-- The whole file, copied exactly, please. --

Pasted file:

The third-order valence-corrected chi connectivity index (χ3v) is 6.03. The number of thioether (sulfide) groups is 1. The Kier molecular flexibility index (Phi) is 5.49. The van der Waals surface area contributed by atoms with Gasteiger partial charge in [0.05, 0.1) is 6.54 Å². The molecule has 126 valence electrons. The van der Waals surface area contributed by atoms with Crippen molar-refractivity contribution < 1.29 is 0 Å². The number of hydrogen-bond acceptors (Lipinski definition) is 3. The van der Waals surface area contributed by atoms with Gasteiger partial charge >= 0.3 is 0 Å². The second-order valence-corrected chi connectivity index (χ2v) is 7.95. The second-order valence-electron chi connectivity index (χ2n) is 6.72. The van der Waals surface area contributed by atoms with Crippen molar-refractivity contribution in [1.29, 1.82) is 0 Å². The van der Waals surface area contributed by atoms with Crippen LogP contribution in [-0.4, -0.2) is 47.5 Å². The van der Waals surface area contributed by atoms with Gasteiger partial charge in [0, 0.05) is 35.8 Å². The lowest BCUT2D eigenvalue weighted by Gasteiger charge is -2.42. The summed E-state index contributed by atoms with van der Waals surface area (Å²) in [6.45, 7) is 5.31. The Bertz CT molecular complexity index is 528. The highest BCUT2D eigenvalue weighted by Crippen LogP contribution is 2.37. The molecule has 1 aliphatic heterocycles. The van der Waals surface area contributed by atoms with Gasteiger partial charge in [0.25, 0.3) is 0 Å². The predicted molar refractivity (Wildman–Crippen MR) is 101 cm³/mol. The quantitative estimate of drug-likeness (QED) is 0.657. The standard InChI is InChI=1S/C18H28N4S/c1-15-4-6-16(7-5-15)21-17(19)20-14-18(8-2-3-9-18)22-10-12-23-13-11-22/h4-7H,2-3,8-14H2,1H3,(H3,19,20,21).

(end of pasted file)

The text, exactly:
The third-order valence-corrected chi connectivity index (χ3v) is 6.03. The number of thioether (sulfide) groups is 1. The Kier molecular flexibility index (Phi) is 5.49. The van der Waals surface area contributed by atoms with Gasteiger partial charge in [0.05, 0.1) is 6.54 Å². The molecule has 126 valence electrons. The van der Waals surface area contributed by atoms with Crippen molar-refractivity contribution < 1.29 is 0 Å². The number of hydrogen-bond acceptors (Lipinski definition) is 3. The van der Waals surface area contributed by atoms with Gasteiger partial charge >= 0.3 is 0 Å². The second-order valence-corrected chi connectivity index (χ2v) is 7.95. The second-order valence-electron chi connectivity index (χ2n) is 6.72. The van der Waals surface area contributed by atoms with Crippen molar-refractivity contribution in [1.29, 1.82) is 0 Å². The van der Waals surface area contributed by atoms with Crippen LogP contribution in [-0.4, -0.2) is 47.5 Å². The van der Waals surface area contributed by atoms with Gasteiger partial charge in [0, 0.05) is 35.8 Å². The lowest BCUT2D eigenvalue weighted by Gasteiger charge is -2.42. The summed E-state index contributed by atoms with van der Waals surface area (Å²) in [6.45, 7) is 5.31. The Bertz CT molecular complexity index is 528. The highest BCUT2D eigenvalue weighted by Crippen LogP contribution is 2.37. The molecule has 1 aliphatic heterocycles. The van der Waals surface area contributed by atoms with Gasteiger partial charge in [0.25, 0.3) is 0 Å². The predicted molar refractivity (Wildman–Crippen MR) is 101 cm³/mol. The quantitative estimate of drug-likeness (QED) is 0.657. The standard InChI is InChI=1S/C18H28N4S/c1-15-4-6-16(7-5-15)21-17(19)20-14-18(8-2-3-9-18)22-10-12-23-13-11-22/h4-7H,2-3,8-14H2,1H3,(H3,19,20,21).